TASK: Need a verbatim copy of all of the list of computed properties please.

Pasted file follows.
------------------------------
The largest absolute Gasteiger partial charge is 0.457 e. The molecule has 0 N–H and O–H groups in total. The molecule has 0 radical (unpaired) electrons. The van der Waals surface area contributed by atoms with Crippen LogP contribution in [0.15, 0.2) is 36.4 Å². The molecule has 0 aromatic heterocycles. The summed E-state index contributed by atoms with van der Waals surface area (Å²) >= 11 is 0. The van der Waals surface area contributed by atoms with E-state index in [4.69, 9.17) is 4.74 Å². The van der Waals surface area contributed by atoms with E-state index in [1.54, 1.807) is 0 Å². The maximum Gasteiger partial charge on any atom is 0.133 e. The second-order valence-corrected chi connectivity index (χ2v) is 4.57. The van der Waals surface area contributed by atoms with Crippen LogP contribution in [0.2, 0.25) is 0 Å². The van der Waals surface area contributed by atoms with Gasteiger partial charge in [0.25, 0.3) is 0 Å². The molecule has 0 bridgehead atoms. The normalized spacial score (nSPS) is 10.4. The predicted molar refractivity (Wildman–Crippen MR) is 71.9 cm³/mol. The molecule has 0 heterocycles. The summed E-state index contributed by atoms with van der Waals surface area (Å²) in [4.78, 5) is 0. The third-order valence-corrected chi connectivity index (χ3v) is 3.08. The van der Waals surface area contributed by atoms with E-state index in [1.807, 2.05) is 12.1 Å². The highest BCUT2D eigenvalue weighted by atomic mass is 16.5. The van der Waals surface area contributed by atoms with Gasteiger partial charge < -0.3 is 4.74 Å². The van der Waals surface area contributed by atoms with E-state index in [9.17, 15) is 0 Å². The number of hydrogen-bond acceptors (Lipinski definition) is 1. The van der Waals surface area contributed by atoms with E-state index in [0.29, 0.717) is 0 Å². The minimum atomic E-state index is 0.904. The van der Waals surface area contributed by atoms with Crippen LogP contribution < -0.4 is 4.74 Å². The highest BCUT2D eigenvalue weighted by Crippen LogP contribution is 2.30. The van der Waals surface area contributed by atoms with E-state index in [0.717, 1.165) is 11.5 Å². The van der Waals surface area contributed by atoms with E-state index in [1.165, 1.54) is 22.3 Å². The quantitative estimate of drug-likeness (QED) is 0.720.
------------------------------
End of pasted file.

The largest absolute Gasteiger partial charge is 0.457 e. The molecule has 0 N–H and O–H groups in total. The molecule has 0 radical (unpaired) electrons. The van der Waals surface area contributed by atoms with Crippen LogP contribution in [0.15, 0.2) is 36.4 Å². The molecule has 0 aromatic heterocycles. The summed E-state index contributed by atoms with van der Waals surface area (Å²) >= 11 is 0. The van der Waals surface area contributed by atoms with E-state index in [4.69, 9.17) is 4.74 Å². The van der Waals surface area contributed by atoms with E-state index in [1.54, 1.807) is 0 Å². The maximum Gasteiger partial charge on any atom is 0.133 e. The second-order valence-corrected chi connectivity index (χ2v) is 4.57. The van der Waals surface area contributed by atoms with Crippen LogP contribution in [0.2, 0.25) is 0 Å². The van der Waals surface area contributed by atoms with Gasteiger partial charge in [0.25, 0.3) is 0 Å². The molecule has 0 bridgehead atoms. The normalized spacial score (nSPS) is 10.4. The predicted molar refractivity (Wildman–Crippen MR) is 71.9 cm³/mol. The molecule has 0 heterocycles. The summed E-state index contributed by atoms with van der Waals surface area (Å²) in [4.78, 5) is 0. The third-order valence-corrected chi connectivity index (χ3v) is 3.08. The van der Waals surface area contributed by atoms with E-state index in [1.807, 2.05) is 12.1 Å². The highest BCUT2D eigenvalue weighted by atomic mass is 16.5. The van der Waals surface area contributed by atoms with Gasteiger partial charge < -0.3 is 4.74 Å². The van der Waals surface area contributed by atoms with E-state index in [9.17, 15) is 0 Å². The number of hydrogen-bond acceptors (Lipinski definition) is 1. The van der Waals surface area contributed by atoms with E-state index in [0.29, 0.717) is 0 Å². The minimum atomic E-state index is 0.904. The van der Waals surface area contributed by atoms with Crippen LogP contribution < -0.4 is 4.74 Å². The highest BCUT2D eigenvalue weighted by Crippen LogP contribution is 2.30. The van der Waals surface area contributed by atoms with E-state index in [0.717, 1.165) is 11.5 Å². The van der Waals surface area contributed by atoms with E-state index in [1.165, 1.54) is 22.3 Å². The quantitative estimate of drug-likeness (QED) is 0.720.